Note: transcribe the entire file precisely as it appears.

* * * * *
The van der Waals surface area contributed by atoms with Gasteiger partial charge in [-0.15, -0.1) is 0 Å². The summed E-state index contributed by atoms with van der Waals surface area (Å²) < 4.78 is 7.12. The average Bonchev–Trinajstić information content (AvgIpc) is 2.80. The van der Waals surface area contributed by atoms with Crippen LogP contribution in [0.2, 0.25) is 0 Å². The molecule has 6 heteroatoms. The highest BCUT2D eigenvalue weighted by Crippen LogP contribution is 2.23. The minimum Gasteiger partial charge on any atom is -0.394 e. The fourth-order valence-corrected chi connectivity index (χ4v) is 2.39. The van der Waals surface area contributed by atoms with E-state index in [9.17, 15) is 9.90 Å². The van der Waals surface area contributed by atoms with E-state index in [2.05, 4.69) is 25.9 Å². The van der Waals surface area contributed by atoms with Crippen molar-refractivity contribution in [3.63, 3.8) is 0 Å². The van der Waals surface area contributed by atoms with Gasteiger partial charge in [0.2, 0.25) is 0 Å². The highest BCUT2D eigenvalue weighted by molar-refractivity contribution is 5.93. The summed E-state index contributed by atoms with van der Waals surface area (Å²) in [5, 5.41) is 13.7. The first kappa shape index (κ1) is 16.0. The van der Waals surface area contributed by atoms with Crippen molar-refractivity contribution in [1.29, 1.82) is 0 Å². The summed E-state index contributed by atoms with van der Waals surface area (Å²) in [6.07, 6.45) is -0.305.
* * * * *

The van der Waals surface area contributed by atoms with Gasteiger partial charge in [-0.15, -0.1) is 0 Å². The summed E-state index contributed by atoms with van der Waals surface area (Å²) < 4.78 is 7.12. The average Bonchev–Trinajstić information content (AvgIpc) is 2.80. The van der Waals surface area contributed by atoms with Crippen LogP contribution in [0.2, 0.25) is 0 Å². The molecule has 6 heteroatoms. The highest BCUT2D eigenvalue weighted by Crippen LogP contribution is 2.23. The minimum Gasteiger partial charge on any atom is -0.394 e. The fourth-order valence-corrected chi connectivity index (χ4v) is 2.39. The van der Waals surface area contributed by atoms with E-state index in [9.17, 15) is 9.90 Å². The van der Waals surface area contributed by atoms with E-state index in [2.05, 4.69) is 25.9 Å². The van der Waals surface area contributed by atoms with Crippen molar-refractivity contribution in [3.63, 3.8) is 0 Å². The van der Waals surface area contributed by atoms with Gasteiger partial charge in [0.2, 0.25) is 0 Å². The highest BCUT2D eigenvalue weighted by molar-refractivity contribution is 5.93. The summed E-state index contributed by atoms with van der Waals surface area (Å²) in [5, 5.41) is 13.7. The first kappa shape index (κ1) is 16.0. The van der Waals surface area contributed by atoms with Crippen molar-refractivity contribution in [1.29, 1.82) is 0 Å². The summed E-state index contributed by atoms with van der Waals surface area (Å²) in [6.07, 6.45) is -0.305.